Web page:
Swaziland’s Budget: One Rich(er) King and the Lowest Life Expectancy in the World

March 15, 2012

As just about anyone can tell you, Swaziland — despite its physical beauty — is not a healthy country. No free and fair political activity is permitted. Those perceived to be opponents of the king and Swazi authorities are routinely harassed and intimidated. And even those who simply perform their functions as these are intended find themselves the victims of persecution, as was demonstrated last year when Judge Thomas Masuku was dismissed from the High Court simply for carrying out his functions in a manner that honoured his judicial role — independently, impartially, without fear or favour.  The financial and judicial crisis which came to the fore in 2011 were only the most recent symptoms of a desperately ill society.

Metaphor aside, Swazi citizens literally suffer some of the worst levels of health in the world. As Swaziland’s own Minister of Finance, Majozi Sithole, noted in presenting the budget for the 2012/2013 fiscal year, over 60% of the population lives in poverty, a quarter of all adults are estimated to have HIV/AIDS, the incidence of TB is the highest and average life expectancy at birth is the lowest in the world.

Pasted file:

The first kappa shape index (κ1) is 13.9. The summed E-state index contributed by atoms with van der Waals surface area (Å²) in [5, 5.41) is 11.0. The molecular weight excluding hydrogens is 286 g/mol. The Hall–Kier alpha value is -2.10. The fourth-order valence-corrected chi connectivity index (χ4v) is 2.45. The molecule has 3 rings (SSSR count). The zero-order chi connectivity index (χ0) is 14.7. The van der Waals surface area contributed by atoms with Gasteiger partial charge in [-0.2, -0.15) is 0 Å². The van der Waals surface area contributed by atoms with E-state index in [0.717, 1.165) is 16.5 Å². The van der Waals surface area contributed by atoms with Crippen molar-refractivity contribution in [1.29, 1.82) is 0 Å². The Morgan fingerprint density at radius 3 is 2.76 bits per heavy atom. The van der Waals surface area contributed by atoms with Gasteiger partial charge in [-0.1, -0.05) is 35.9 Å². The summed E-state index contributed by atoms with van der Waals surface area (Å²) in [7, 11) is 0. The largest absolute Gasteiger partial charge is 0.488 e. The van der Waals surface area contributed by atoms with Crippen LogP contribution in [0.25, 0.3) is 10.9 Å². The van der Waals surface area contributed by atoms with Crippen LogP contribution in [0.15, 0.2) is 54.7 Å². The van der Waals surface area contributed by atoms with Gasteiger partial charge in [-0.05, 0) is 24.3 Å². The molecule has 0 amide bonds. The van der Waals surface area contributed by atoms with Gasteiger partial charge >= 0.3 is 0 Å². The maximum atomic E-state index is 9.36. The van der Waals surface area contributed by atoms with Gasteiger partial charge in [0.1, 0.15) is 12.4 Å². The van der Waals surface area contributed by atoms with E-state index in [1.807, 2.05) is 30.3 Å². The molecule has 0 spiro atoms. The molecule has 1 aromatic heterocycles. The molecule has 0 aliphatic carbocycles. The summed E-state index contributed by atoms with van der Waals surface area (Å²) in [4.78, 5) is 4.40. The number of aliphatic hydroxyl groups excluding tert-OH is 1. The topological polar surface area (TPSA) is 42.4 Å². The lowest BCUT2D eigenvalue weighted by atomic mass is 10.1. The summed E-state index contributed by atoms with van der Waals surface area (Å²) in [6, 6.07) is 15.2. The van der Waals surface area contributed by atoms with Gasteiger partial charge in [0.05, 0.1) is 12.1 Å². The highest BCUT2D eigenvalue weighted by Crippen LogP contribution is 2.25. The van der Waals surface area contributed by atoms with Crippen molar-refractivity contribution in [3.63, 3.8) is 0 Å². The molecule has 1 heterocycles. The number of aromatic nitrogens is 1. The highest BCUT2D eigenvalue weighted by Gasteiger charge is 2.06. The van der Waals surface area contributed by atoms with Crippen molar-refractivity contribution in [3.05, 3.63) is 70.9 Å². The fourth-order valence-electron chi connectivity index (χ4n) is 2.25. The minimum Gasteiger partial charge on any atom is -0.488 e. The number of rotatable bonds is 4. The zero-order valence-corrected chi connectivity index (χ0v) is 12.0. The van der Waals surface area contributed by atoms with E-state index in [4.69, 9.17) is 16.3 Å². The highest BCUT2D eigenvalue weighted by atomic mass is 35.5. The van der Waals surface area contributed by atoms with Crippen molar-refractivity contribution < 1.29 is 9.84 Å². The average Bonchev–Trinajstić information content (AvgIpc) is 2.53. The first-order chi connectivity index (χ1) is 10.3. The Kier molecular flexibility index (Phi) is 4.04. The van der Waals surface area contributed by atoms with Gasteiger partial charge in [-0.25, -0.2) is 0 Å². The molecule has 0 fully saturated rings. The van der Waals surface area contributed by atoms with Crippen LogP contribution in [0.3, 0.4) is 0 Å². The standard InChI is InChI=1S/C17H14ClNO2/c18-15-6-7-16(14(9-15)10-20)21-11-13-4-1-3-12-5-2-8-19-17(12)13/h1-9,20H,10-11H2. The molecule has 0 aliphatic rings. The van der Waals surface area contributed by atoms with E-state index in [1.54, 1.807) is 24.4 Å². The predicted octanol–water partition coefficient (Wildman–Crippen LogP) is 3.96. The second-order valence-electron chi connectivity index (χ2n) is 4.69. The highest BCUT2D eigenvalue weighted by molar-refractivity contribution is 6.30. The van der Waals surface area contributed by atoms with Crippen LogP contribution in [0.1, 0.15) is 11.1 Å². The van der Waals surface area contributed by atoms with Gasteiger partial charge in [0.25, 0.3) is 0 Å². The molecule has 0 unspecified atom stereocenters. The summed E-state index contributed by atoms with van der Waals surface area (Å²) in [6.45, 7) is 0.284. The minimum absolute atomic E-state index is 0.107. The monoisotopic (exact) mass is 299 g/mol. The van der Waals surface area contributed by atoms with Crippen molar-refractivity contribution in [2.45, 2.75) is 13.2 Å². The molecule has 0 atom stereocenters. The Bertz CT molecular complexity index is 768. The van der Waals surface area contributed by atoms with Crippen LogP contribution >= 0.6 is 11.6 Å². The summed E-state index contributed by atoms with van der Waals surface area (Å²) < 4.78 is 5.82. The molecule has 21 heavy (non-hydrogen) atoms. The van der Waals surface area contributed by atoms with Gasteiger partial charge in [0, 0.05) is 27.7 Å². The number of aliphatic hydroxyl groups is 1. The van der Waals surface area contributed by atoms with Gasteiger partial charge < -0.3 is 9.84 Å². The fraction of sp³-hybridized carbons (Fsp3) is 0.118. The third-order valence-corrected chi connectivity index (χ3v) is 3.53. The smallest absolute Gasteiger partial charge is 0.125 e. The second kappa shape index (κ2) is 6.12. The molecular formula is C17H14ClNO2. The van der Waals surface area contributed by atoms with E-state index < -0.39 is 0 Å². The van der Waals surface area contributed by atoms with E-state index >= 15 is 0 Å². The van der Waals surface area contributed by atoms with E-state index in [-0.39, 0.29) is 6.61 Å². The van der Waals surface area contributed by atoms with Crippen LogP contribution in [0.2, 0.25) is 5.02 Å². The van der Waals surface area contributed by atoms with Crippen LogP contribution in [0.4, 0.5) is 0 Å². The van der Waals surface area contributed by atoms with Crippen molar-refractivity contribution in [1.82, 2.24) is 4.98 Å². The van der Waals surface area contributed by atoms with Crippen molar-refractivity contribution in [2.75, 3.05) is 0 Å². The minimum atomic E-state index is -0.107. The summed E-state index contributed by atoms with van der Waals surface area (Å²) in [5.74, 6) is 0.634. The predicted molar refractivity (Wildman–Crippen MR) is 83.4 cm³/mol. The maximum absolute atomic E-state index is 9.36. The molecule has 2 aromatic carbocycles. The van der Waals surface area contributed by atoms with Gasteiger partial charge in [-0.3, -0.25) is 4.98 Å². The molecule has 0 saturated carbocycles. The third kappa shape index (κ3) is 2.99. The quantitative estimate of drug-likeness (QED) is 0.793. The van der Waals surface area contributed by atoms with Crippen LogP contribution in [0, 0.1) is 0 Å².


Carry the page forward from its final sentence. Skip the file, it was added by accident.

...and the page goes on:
You would think then that a greater portion of the budget would be reserved for addressing the health conditions of Swazi citizens. But you would be wrong. Real increases in budgetary allocations for the year 2012/13 were reserved for the king, his family and the maintenance of their palaces. They already live very luxurious lifestyles. Their gain is at the expense of those in most desperate need — an allocation that can only be described as . . . sick. To read SALC’s letter expressing concern at this state of affairs, see below.

15 March 2012

 

 

Dear Madam,

 

RE:      The critical health implications of Swaziland’s budgetary allocations

 for fiscal year 2012/13